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Publication numberUS5060470 A
Publication typeGrant
Application numberUS 07/526,884
Publication dateOct 29, 1991
Filing dateMay 22, 1990
Priority dateMay 22, 1990
Fee statusPaid
Publication number07526884, 526884, US 5060470 A, US 5060470A, US-A-5060470, US5060470 A, US5060470A
InventorsFrederick W. VanName
Original AssigneeThiokol Corporation
Export CitationBiBTeX, EndNote, RefMan
External Links: USPTO, USPTO Assignment, Espacenet
Having memory metal transformed at temperature below ignition temperature of rocket propellant; preventing bursting from pressure build-up
US 5060470 A
Abstract
A rocket motor or other gas generator the case of which is ventable at a predetermined temperature substantially greater than the ambient temperature range for storage and operation thereof and substantially less than the auto-ignition temperature of gas generant material contained therein so as to prevent catastrophic propulsion or burst in case of fire. The venting is provided by memory metal members which are interleaved between plies of matrix-impregnated fibrous material in the case and which have a transformation temperature which is substantially higher than the ambient temperature range and substantially lower than the auto-ignition temperature and characterized by a change in shape when heated to a temperature above the transformation temperature.
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Claims(4)
What is claimed is:
1. A gas generator comprising a case composed of a plurality of plies of fibrous material strands impregnated with a matrix material, gas generant material disposed within said case, means for igniting said gas generant material, and a plurality of elongate memory metal members interleaved between said plies, said gas generant material characterized by automatically igniting at a predetermined temperature which is substantially higher than the ambient temperature range to which the gas generator is normally subjected, said memory metal members having a transformation temperature which is substantially higher than said ambient temperature range and which is substantially lower than said predetermined temperature and characterized by a change in shape when heated to a temperature above said transformation temperature.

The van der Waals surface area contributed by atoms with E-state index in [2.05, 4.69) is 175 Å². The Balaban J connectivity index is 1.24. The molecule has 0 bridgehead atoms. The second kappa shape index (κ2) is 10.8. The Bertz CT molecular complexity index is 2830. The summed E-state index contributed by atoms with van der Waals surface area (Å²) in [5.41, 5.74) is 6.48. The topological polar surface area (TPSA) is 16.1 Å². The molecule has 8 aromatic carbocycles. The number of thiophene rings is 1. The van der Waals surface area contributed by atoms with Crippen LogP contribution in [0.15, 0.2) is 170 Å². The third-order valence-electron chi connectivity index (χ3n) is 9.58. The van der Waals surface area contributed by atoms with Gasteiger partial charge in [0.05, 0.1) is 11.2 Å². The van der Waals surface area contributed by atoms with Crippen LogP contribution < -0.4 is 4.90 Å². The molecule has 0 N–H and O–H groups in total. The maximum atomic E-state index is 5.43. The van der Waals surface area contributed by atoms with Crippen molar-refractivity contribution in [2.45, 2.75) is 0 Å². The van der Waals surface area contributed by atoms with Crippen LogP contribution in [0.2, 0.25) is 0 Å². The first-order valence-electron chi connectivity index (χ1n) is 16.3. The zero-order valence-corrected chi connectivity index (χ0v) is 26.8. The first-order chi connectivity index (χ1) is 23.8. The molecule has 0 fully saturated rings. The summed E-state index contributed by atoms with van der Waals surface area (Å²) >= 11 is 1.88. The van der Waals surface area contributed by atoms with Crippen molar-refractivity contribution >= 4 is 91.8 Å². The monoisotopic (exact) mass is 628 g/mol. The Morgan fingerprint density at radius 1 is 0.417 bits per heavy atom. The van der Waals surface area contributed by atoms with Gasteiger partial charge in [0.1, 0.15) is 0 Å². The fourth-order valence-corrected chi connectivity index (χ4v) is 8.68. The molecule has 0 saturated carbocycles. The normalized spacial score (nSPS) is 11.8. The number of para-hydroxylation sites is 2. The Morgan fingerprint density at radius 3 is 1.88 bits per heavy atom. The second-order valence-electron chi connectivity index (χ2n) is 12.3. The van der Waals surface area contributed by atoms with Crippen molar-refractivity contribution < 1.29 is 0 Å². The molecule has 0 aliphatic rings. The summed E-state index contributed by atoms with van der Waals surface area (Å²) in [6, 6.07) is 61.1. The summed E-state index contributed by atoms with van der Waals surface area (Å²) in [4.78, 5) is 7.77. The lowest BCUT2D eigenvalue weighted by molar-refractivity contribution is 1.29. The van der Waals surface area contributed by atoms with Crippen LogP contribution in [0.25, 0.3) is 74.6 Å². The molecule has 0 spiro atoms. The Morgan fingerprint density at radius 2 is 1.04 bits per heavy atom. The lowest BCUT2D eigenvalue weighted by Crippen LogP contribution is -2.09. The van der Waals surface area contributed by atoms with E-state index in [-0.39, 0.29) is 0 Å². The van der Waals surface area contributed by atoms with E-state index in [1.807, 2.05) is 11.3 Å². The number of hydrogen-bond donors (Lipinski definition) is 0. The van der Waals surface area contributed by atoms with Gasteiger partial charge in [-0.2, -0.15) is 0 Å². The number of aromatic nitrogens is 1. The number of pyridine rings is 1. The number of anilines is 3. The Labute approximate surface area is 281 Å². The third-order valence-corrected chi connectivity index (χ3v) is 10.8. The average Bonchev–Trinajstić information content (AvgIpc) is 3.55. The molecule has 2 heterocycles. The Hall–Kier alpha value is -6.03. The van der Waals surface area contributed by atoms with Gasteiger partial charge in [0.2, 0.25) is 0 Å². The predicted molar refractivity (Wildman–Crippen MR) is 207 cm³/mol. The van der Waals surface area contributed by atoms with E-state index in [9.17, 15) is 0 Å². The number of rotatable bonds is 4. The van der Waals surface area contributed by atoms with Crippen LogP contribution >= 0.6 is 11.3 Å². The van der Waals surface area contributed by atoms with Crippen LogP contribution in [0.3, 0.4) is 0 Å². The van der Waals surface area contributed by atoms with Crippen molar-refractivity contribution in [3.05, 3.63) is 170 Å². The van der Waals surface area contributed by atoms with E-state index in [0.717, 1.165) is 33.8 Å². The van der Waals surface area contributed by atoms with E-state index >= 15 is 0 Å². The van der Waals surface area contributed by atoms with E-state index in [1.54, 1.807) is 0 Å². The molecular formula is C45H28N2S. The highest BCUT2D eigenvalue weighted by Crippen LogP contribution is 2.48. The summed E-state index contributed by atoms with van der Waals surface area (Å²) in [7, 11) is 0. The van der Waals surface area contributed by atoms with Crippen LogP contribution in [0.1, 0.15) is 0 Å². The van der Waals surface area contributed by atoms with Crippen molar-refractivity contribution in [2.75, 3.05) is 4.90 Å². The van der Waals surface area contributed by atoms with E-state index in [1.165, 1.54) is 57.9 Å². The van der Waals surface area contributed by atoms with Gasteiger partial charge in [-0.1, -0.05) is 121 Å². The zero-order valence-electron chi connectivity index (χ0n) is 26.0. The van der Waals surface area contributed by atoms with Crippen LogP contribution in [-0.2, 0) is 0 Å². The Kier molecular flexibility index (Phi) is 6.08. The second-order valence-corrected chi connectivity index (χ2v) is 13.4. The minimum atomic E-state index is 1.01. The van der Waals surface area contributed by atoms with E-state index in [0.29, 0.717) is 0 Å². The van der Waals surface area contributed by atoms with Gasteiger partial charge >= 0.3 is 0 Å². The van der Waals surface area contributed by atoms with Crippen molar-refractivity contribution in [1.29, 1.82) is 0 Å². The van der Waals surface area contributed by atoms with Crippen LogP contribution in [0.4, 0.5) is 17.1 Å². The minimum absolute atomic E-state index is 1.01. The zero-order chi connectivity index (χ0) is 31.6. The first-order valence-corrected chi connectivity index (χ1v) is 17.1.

2. A gas generator according to claim 1 wherein said memory metal members have a curve shape when at a temperature below said transformation temperature and which are characterized by straightening when heated to a temperature above said transformation temperature.
3. A rocket motor comprising a case composed of a plurality of plies of fibrous material strands impregnated with a matrix material, solid propellant material disposed within said case, means for igniting said solid propellant material, nozzle means attached to said case, and a plurality of elongate memory metal members interleaved between said plies, said solid propellant material characterized by automatically igniting at a predetermined temperature which is substantially higher than the ambient temperature range to which the rocket motor is normally subjected, said memory metal members having a transformation temperature which is substantially higher than said ambient temperature range and which is substantially lower than said predetermined temperature and characterized by a change in shape when heated to a temperature above said transformation temperature.
4. A rocket motor comprising a case composed of a plurality of plies of fibrous material strands impregnated with a matrix material, solid propellant material disposed within said case, means for igniting said solid propellant material, nozzle means attached to said case, and a plurality of elongate memory metal members interleaved between said plies, said solid propellant material characterized by automatically igniting at a predetermined temperature which is substantially higher than the ambient temperature range to which the rocket motor is normally subjected, said memory metal members having a transformation temperature which is substantially higher than said ambient temperature range and which is substantially lower than said predetermined temperature, said memory metal members having a curved shape when at a temperature below said transformation temperature and characterized by straightening when heated to a temperature above said transformation temperature.
Description

The present invention relates generally to rocket motors and other gas generators. More particularly, the present invention relates to gas generators which have composite cases, i.e., cases which are composed of a fibrous material which is impregnated with a resin or other matrix material.